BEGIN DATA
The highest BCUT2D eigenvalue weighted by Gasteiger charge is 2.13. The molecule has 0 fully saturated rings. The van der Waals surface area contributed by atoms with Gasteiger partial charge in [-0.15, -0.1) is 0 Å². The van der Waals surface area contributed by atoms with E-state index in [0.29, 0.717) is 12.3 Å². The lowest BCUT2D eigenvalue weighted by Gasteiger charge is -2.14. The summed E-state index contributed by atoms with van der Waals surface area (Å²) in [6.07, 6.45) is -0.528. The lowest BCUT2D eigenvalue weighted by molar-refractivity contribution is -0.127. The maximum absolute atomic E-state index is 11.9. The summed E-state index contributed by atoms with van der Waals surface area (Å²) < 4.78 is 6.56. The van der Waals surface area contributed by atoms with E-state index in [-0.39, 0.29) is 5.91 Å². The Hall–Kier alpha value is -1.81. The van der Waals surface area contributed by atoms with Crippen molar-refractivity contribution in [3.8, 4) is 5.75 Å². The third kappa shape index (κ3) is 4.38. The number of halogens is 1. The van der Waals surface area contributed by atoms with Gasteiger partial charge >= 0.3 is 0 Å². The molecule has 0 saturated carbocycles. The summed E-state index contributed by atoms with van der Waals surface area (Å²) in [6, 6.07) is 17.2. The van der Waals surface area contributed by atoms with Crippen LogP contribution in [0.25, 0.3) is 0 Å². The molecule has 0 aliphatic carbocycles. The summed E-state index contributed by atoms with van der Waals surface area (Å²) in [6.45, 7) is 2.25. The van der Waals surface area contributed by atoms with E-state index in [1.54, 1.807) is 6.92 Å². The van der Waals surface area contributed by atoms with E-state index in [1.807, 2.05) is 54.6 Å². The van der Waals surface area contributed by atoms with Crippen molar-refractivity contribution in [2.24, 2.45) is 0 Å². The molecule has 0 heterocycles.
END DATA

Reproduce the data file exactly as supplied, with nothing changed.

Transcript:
The highest BCUT2D eigenvalue weighted by Gasteiger charge is 2.13. The molecule has 0 fully saturated rings. The van der Waals surface area contributed by atoms with Gasteiger partial charge in [-0.15, -0.1) is 0 Å². The van der Waals surface area contributed by atoms with E-state index in [0.29, 0.717) is 12.3 Å². The lowest BCUT2D eigenvalue weighted by Gasteiger charge is -2.14. The summed E-state index contributed by atoms with van der Waals surface area (Å²) in [6.07, 6.45) is -0.528. The lowest BCUT2D eigenvalue weighted by molar-refractivity contribution is -0.127. The maximum absolute atomic E-state index is 11.9. The summed E-state index contributed by atoms with van der Waals surface area (Å²) < 4.78 is 6.56. The van der Waals surface area contributed by atoms with E-state index in [-0.39, 0.29) is 5.91 Å². The Hall–Kier alpha value is -1.81. The van der Waals surface area contributed by atoms with Crippen molar-refractivity contribution in [3.8, 4) is 5.75 Å². The third kappa shape index (κ3) is 4.38. The number of halogens is 1. The van der Waals surface area contributed by atoms with Gasteiger partial charge >= 0.3 is 0 Å². The molecule has 0 saturated carbocycles. The summed E-state index contributed by atoms with van der Waals surface area (Å²) in [6, 6.07) is 17.2. The van der Waals surface area contributed by atoms with Crippen LogP contribution in [0.25, 0.3) is 0 Å². The molecule has 0 aliphatic carbocycles. The summed E-state index contributed by atoms with van der Waals surface area (Å²) in [6.45, 7) is 2.25. The van der Waals surface area contributed by atoms with E-state index in [1.54, 1.807) is 6.92 Å². The van der Waals surface area contributed by atoms with E-state index in [1.807, 2.05) is 54.6 Å². The van der Waals surface area contributed by atoms with Crippen molar-refractivity contribution in [2.24, 2.45) is 0 Å². The molecule has 0 heterocycles.